Ivory Coast – Rights and Duties of the Ivoirian Journalist (1992)

Rights and Duties of the Ivoirian Journalist, adopted by representatives of the Ivoirian press in Yamoussoukro in August 1992.

The right to information, to free speech and to criticism is one of the fundamental freedoms of all human beings.

From this right of the public to know all news and views derive all the rights and duties of journalists.

The responsibility of journalists towards the public must prevail over any other responsibility, especially towards their employers and the authorities.

The mission of informing is necessarily bound by limitations set spontaneously by the journalists themselves.

For the rights of journalists to be respected in the exercise of their profession, it is necessary that the material conditions of their independence and dignity be achieved and respected.

Such is the purpose of the present code which lists the rights and duties of journalists.

The duties of a journalist
The fundamental duties of a journalist as he/she seeks, reports and comments on the information supplied to the public, are the following:

Article 1. Respect the facts, whatever the consequences for him/herself, because of the public’s right to know the truth.

Article 2. Publish only information whose origin, truthfulness and accuracy have been checked. If they have not, express the required reservations. Never suppress essential information or adulterate any speech, text or document.

Article 3. Defend, in all places and all circumstances, the freedom of a journalist to inform, comment and criticise, holding as a prime rule to be scrupulous and fair in honestly publishing information.

Article 4. Use no unfair methods to obtain information, photographs or documents – and not confuse his/her role with that of a policeman.

Article 5. Never confuse the job of a journalist with that of an advertiser or propagandist. Accept no instruction, direct or indirect, from advertisers or from elected or appointed officials.

Article 6. Resist any pressure and only accept editorial instructions from editors in the newsroom. Assume full responsibility for all his/her writings.

Article 7. Refuse any compensation in cash or kind for services rendered or expected, whatever the value or source of it. Refrain from using one’s quality as a journalist for personal gain.

Article 8. Never reveal the circumstances in which he/she has learned the facts that are reported, so as to protect the source.

Article 9. Refrain from any breach of social ethics: incitement to tribalism, xenophobia, rebellion or crime; affronts to public decency; vindication of war crimes and crimes against humanity.

Article 10. Respect the privacy of people. The right of an individual to protect his/her reputation and integrity must be respected. Avoid publishing information that invades the privacy of anyone.

Article 11. Correct any published information that turns out to be inaccurate.

Article 12. Refrain from plagiarism, slander, libel and unfounded accusations.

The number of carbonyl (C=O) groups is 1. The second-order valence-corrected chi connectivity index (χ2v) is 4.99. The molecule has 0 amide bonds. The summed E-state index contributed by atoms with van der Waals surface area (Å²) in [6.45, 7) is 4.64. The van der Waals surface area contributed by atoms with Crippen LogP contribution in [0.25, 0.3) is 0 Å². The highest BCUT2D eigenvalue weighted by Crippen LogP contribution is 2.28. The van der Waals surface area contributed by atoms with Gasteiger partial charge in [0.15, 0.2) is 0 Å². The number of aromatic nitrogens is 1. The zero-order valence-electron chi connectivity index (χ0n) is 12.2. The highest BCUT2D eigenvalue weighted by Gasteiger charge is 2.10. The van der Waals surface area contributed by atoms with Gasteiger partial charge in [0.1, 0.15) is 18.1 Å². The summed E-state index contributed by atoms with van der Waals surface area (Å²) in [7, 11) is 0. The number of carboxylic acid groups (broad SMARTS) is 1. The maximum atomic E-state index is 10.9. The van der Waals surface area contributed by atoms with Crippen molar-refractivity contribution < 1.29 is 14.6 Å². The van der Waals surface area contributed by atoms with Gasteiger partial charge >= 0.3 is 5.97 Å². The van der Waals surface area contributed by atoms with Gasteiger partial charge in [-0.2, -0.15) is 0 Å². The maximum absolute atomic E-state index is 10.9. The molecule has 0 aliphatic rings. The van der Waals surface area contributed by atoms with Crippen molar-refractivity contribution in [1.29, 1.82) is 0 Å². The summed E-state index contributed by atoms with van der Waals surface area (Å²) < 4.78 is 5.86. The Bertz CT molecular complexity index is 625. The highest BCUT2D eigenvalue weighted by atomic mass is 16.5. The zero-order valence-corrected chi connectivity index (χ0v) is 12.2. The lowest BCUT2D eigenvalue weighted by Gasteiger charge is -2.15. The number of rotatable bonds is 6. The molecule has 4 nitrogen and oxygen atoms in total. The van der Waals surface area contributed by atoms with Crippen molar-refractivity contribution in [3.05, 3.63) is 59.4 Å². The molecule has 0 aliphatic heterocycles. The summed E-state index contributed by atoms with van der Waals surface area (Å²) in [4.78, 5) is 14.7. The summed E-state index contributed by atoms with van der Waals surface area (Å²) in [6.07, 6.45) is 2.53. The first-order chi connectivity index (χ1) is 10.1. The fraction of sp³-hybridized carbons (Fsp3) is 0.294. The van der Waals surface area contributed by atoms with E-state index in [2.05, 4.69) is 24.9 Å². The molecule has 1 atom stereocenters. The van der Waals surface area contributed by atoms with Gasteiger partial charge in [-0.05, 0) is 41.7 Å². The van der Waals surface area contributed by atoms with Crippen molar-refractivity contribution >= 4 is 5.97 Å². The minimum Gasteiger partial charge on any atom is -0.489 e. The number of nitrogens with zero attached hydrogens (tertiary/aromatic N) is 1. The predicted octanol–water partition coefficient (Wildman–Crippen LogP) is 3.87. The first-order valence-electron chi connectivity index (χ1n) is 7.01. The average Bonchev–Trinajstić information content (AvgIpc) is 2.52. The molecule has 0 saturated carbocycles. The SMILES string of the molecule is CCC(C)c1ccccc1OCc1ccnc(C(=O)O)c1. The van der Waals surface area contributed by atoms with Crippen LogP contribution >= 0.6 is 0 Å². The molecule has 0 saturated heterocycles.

Article 13. Never apply for the job of a colleague or cause him/her to be fired by offering to work at lower cost.

Article 14. Only acknowledge the jurisdiction of one’s peers in matters of professional honour.

The rights of journalists
Every journalist must claim the following rights:

Article 1. The protection of his/her sources of information.

Article 2. Free access to all sources of information and the right freely to investigate all the facts that impact on public life. The secrecy of public and private business can be used only exceptionally and for clearly formulated reasons as a barrier to a journalist.

Article 3. Refusal of any orders contrary to the general policy of the company he/she works for; and also of orders from anyone not clearly defined in that policy as empowered to issue any.

By virtue of the “conscience clause”, a journalist cannot be forced to do a professional act or express an opinion that would be contrary to his/her convictions, honour, reputation or moral interests.

In case of conflict linked to the “conscience clause”, a journalist can free him/herself from contractual commitments to his company, under the same conditions and with the same effects as in the case of a normal dismissal.

Article 4. The newsroom staff must absolutely be informed of any important decision likely to affect life in the company. It must at least be consulted before any final decision on a measure concerning the composition of the staff: the hiring, firing, transfer or promotion of journalists.

Article 5. Considering his/her mission and responsibilities, a journalist in entitled, not only to the advantage of collective bargaining, but also to a personal contract that will insure his material and moral security on the job, as well as to a salary corresponding to his social role and sufficient to guarantee his economic independence.

Article 6. Every journalist pledges to observe the rules that have just been decreed. A professional Order of journalists will be in charge of enforcing respect for the present code.

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